On Serenity and Selfishness

Not everything that works wonderfully in India can work here. Israelis should examine the 'shanti', Western version of the values of the Far East with a little more skepticism

In recent years, Pesach has become not only the festival of the Exodus from Egypt and the celebration of spring, but it's also become the "shanti" (tranquillity) season - a remembrance of the rite of passage and education that an entire generation of Israelis went through in the ashrams of India. Very little thought has been given in Israel to the fact that what is considered spiritual here in recent years is not the good, old Judeo-Christian values of moderation and proportion, of caring for the other and society and repairing the world, but rather an instant, Western version of the values of the Far East, according to which the most important thing is to go with your own flow, connect to nature and be serene.

According to data from the Foreign Ministry and the War on Drugs Authority, some 30,000 Israeli backpackers go looking for serenity in India every year. The significance of the figure is growing: One out of three Israeli youngsters has been there. When so many Israeli youths feel that it doesn't matter if they vote or not; when so many youngsters aren't media consumers because it depresses them; when so many youngsters feel that the proper thing to do is what feels good to them, the time has come to examine what's happening to us. For example, did the legitimacy to think only of yourself and take care of only yourself come not only from TV and the Internet of the West but also from the spiritual workshops of the East?

Here are some of the sayings popularly perceived by many of those returning from India, who swear by them: A person should connect to their self and do what they really feel. Really? Sometimes a person looks inward and reaches the necessary awareness, understands what they really want to do and the correct thing to do is the precise opposite. For example, if a man doesn't feel like seeing his and his ex-wife's child twice a week, he has to completely ignore what he feels. Or, from another sphere of life entirely, if a citizen feels that it is not genuine and proper to go vote, it could help the Transfer party put 20 MKs into parliament, which apparently will never lead to serenity.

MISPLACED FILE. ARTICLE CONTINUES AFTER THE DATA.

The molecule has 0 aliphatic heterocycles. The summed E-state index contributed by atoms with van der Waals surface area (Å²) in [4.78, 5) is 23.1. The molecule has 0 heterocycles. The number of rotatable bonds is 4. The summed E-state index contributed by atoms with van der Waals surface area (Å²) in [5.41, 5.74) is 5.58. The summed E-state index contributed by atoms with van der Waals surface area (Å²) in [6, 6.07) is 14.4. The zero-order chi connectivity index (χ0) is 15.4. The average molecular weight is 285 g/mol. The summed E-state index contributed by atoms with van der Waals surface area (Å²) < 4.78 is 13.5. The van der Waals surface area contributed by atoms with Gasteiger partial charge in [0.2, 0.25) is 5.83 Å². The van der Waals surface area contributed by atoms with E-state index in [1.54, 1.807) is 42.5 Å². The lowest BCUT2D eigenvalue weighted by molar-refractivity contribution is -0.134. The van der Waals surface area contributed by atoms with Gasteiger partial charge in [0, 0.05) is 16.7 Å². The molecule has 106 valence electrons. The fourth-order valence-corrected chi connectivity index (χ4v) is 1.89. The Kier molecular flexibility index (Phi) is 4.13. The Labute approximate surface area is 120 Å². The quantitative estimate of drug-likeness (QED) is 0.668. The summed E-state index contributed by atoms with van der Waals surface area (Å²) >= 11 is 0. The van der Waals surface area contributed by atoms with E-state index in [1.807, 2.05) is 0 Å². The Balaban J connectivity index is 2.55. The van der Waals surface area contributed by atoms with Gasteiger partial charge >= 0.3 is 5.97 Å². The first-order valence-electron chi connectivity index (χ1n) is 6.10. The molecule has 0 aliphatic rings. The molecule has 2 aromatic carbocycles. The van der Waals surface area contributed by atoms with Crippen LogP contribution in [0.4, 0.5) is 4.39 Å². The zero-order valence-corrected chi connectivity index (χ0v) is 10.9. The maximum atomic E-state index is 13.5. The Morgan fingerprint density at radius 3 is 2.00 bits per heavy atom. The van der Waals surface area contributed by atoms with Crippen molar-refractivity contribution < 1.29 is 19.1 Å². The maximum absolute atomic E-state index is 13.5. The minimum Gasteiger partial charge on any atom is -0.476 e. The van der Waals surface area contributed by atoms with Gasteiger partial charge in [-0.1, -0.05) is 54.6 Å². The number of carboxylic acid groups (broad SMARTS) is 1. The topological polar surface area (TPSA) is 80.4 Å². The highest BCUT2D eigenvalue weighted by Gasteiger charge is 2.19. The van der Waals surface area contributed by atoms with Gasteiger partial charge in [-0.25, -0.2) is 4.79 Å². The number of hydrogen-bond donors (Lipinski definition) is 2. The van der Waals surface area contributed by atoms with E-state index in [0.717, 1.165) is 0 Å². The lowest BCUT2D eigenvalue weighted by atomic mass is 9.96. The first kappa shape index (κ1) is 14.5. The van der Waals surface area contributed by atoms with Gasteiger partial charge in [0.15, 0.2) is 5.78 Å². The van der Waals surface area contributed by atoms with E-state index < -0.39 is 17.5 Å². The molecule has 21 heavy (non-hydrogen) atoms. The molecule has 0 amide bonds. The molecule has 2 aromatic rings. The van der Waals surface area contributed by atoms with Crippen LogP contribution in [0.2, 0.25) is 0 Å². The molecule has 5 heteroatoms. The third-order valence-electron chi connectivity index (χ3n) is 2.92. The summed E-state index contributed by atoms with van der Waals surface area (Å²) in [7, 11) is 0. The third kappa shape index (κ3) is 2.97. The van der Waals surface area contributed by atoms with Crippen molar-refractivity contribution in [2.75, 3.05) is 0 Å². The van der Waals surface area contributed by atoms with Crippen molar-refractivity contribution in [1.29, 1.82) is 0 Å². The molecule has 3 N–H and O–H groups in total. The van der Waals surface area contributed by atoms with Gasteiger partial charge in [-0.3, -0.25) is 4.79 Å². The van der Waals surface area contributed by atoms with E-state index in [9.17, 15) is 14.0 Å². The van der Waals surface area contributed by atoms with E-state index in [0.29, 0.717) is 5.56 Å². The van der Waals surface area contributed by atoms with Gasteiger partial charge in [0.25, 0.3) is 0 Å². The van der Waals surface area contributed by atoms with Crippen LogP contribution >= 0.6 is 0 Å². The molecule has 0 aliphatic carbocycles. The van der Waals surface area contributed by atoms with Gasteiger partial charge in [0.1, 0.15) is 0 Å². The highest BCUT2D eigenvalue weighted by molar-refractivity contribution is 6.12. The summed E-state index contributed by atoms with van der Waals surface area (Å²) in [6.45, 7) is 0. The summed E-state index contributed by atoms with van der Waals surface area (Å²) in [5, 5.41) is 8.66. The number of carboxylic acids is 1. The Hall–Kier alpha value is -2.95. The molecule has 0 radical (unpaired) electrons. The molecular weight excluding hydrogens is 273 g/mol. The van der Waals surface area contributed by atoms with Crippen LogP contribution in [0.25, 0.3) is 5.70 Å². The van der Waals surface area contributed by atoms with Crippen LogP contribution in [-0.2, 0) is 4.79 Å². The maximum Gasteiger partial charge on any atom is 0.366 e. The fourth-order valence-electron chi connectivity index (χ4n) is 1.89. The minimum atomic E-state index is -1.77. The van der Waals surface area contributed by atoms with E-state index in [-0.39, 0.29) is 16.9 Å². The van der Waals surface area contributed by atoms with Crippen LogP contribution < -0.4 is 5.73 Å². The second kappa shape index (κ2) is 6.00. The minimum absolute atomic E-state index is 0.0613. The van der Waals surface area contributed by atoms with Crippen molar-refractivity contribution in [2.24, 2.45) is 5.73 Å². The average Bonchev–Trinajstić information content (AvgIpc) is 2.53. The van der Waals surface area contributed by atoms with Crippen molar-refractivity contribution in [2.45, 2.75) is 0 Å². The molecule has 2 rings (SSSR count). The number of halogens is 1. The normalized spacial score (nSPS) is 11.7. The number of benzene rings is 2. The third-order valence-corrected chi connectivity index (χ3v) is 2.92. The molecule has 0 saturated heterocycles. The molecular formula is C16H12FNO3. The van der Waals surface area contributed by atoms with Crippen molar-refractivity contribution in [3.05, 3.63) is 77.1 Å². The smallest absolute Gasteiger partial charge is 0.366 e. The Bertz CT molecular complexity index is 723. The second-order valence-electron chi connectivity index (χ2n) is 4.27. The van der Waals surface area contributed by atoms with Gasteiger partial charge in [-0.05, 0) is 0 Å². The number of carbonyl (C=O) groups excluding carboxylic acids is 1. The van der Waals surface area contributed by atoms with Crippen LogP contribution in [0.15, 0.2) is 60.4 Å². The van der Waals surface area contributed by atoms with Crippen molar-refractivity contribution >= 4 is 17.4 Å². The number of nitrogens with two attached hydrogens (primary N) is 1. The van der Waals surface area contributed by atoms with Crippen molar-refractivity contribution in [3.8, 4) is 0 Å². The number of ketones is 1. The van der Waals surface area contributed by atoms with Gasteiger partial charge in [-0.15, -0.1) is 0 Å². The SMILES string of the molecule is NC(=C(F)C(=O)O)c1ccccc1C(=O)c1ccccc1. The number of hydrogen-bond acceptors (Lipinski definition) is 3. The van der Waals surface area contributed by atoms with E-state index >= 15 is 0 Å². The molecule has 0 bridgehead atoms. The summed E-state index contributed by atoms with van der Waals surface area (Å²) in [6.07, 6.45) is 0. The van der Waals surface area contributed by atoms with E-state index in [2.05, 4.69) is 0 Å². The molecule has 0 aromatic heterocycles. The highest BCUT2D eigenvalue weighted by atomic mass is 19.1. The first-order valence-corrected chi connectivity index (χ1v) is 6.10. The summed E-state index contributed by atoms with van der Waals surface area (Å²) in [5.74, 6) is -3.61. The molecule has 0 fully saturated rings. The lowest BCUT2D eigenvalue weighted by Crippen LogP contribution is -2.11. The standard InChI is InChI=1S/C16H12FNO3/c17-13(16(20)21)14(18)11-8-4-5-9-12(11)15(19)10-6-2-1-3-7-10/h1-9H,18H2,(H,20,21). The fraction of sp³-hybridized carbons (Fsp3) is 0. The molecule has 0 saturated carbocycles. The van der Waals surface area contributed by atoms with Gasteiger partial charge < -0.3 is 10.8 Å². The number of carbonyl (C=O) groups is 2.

One must be liberated of conditioning and overcome it. But why? Responsibility, respect, guilt feelings are important instruments that help us be human beings, to take care of our parents, our children, to take care of our employees, and not be too nasty to our spouses. Without conditioning, it is not clear what restraints would remain in many of us.

It doesn't matter what will be. The material world is meaningless. That may or may not be true, but it is simply irrelevant as long as one chooses to live in the West. In the Western world, what will be matters a great deal, and money definitely helps buy happiness and serenity. Money even buys the ability to take part in the shanti festivals.

Moreover, the saying that it doesn't matter what will happen is largely the opposite of the saying that life has meaning, and that a person should seek it out to justify his/her existence. If you are getting out of the game and forgoing competition, you are also giving up the possibility of influencing your environs, to leave behind a positive mark and make people's lives better.

And in the same context: the desire to live a full life with positive energies and the energies of love means that you are leaving the treatment of all the suffering and evil to someone else. To avoid knowing that there is evil in the world so you aren't harmed is not spirituality. It's escape. Meaningful spirituality is to deal with the evil, to take part, to be useful and nonetheless not to get hurt. From that aspect, Harry Potter, Frodo and Buggins are a lot more spiritual than the participants in the Bombamela festivals.

The worthy approach to the spirituality coming from the East is to respect it but suspect it as well. Not everything dressed in loose, white clothing, relaxing and smoking grass is positive, pure and full of positive energies. And not everything that worked wonderfully in India can work here. Israelis should examine this spiritual merchandise with a little more skepticism. Is it real or snake oil, is it relevant to their lives and do they understand the operating instructions? Meanwhile, a warning label should be attached: exposure to this spirituality could damage society's health.